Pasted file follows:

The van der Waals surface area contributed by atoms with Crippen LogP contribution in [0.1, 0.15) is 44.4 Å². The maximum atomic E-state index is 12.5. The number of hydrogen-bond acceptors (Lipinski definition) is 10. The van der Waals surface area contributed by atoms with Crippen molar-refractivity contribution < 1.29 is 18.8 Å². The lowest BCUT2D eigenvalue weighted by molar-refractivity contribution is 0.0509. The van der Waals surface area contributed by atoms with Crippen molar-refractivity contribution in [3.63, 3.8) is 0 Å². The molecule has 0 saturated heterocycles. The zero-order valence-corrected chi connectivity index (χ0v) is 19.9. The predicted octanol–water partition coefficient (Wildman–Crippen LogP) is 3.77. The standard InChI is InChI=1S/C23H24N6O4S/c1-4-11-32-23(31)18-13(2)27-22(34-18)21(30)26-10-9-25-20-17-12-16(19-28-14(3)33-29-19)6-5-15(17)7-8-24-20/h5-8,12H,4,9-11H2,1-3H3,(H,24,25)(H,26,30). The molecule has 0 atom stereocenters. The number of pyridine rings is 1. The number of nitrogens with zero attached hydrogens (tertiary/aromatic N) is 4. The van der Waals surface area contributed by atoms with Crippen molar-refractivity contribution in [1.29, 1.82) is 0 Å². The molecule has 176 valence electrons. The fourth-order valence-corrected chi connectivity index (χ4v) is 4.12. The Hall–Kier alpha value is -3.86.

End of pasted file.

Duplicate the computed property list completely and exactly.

The van der Waals surface area contributed by atoms with Crippen LogP contribution in [0.1, 0.15) is 44.4 Å². The maximum atomic E-state index is 12.5. The number of hydrogen-bond acceptors (Lipinski definition) is 10. The van der Waals surface area contributed by atoms with Crippen molar-refractivity contribution < 1.29 is 18.8 Å². The lowest BCUT2D eigenvalue weighted by molar-refractivity contribution is 0.0509. The van der Waals surface area contributed by atoms with Crippen molar-refractivity contribution in [3.63, 3.8) is 0 Å². The molecule has 0 saturated heterocycles. The zero-order valence-corrected chi connectivity index (χ0v) is 19.9. The predicted octanol–water partition coefficient (Wildman–Crippen LogP) is 3.77. The standard InChI is InChI=1S/C23H24N6O4S/c1-4-11-32-23(31)18-13(2)27-22(34-18)21(30)26-10-9-25-20-17-12-16(19-28-14(3)33-29-19)6-5-15(17)7-8-24-20/h5-8,12H,4,9-11H2,1-3H3,(H,24,25)(H,26,30). The molecule has 0 atom stereocenters. The number of pyridine rings is 1. The number of nitrogens with zero attached hydrogens (tertiary/aromatic N) is 4. The van der Waals surface area contributed by atoms with Crippen molar-refractivity contribution in [1.29, 1.82) is 0 Å². The molecule has 176 valence electrons. The fourth-order valence-corrected chi connectivity index (χ4v) is 4.12. The Hall–Kier alpha value is -3.86.